Singing in flowered robes, "THE EARTH IS FREE":
While on the fair, deep-carved unfinished towers
Sentinels watched in armor, night and day --
Guarding the brazier-fires of hope and dream --
Wild was their peace, and dawn-bright their array!

A Rhyme about an Electrical Advertising Sign

I look on the specious electrical light
Blatant, mechanical, crawling and white,
Wickedly red or malignantly green
Like the beads of a young Senegambian queen.
Showing, while millions of souls hurry on,
The virtues of collars, from sunset till dawn,
By dart or by tumble of whirl within whirl,
Starting new fads for the shame-weary girl,
By maggoty motions in sickening line
Proclaiming a hat or a soup or a wine,
While there far above the steep cliffs of the street
The stars sing a message elusive and sweet.

Now man cannot rest in his pleasure and toil
His clumsy contraptions of coil upon coil
Till the thing he invents, in its use and its range,
Leads on to the marvellous CHANGE BEYOND CHANGE.
Some day this old Broadway shall climb to the skies,
As a ribbon of cloud on a soul-wind shall rise.
And we shall be lifted, rejoicing by night,
Till we join with the planets who choir their delight.
The signs in the street and the signs in the skies
Shall make a new Zodiac, guiding the wise,
And Broadway make one with that marvellous stair
That is climbed by the rainbow-clad spirits of prayer.

In Memory of a Child

The angels guide him now,
And watch his curly head,
And lead him in their games,
The little boy we led.

He cannot come to harm,
He knows more than we know,
His light is brighter far
Than daytime here below.

His path leads on and on,
Through pleasant lawns and flowers,
His brown eyes open wide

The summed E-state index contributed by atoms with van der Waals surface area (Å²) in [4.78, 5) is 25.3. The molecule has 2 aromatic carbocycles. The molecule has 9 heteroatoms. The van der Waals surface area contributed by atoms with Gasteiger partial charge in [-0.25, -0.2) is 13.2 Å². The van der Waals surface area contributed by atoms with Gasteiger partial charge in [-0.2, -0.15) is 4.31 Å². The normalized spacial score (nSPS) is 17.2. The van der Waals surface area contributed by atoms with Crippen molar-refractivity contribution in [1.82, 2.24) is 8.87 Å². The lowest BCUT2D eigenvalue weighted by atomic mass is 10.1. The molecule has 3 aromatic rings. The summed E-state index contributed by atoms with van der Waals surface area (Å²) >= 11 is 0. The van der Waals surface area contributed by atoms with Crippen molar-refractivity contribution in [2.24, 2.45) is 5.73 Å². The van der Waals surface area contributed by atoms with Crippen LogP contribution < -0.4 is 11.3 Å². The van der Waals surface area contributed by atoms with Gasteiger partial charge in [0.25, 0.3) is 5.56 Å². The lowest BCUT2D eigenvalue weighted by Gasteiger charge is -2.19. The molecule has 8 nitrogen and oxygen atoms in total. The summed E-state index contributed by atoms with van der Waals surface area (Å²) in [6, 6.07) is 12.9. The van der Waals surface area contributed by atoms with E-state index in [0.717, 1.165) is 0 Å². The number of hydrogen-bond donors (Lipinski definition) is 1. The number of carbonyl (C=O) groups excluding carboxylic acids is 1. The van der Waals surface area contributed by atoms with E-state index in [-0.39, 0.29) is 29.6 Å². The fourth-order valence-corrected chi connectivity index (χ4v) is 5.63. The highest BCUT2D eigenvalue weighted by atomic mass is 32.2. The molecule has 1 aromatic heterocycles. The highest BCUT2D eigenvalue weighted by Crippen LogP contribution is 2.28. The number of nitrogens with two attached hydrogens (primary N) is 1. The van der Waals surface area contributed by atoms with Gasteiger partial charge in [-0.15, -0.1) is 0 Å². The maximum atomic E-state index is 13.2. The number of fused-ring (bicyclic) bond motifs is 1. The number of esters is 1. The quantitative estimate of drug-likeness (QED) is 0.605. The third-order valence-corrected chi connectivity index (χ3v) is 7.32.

At grass more green than ours.

With playmates like himself,
The shining boy will sing,
Exploring wondrous woods,
Sweet with eternal spring.

Galahad, Knight Who Perished

A Poem Dedicated to All Crusaders against the International and Interstate
Traffic in Young Girls

Galahad . . . soldier that perished . . . ages ago,
Our hearts are breaking with shame, our tears overflow.
Galahad . . . knight who perished . . . awaken again,
Teach us to fight for immaculate ways among men.
Soldiers fantastic, we pray to the star of the sea,
We pray to the mother of God that the bound may be free.
Rose-crowned lady from heaven, give us thy grace,
Help us the intricate, desperate battle to face
Till the leer of the trader is seen nevermore in the land,
Till we bring every maid of the age to one sheltering hand.
Ah, they are priceless, the pale and the ivory and red!
Breathless we gaze on the curls of each glorious head!
Arm them with strength mediaeval, thy marvellous dower,
Blast now their tempters, shelter their steps with thy power.
Leave not life's fairest to perish -- strangers to thee,
Let not the weakest be shipwrecked, oh, star of the sea!

The Leaden-eyed

Let not young souls be smothered out before
They do quaint deeds and fully flaunt their pride.
It is the world's one crime its babes grow dull,
Its poor are ox-like, limp and leaden-eyed.
Not that they starve, but starve so dreamlessly,
Not that they sow, but that they seldom reap,
Not that they serve, but have no gods to serve,
Not that they die, but that they die like sheep.

An Indian Summer Day on the Prairie

(In the Beginning)

The sun is a huntress young,
The sun is a red, red joy,
The sun is an Indian girl,
Of the tribe of the Illinois.


The sun is a smouldering fire,
That creeps through the high gray plain,
And leaves not a bush of cloud
To blossom with flowers of rain.


The sun is a wounded deer,
That treads pale grass in the skies,
Shaking his golden horns,
Flashing his baleful eyes.


The sun is an eagle old,
There in the windless west.
Atop of the spirit-cliffs
He builds him a crimson nest.

The Hearth Eternal

There dwelt a widow learned and devout,
Behind our hamlet on the eastern hill.
Three sons she had, who went to find the world.
They promised to return, but wandered still.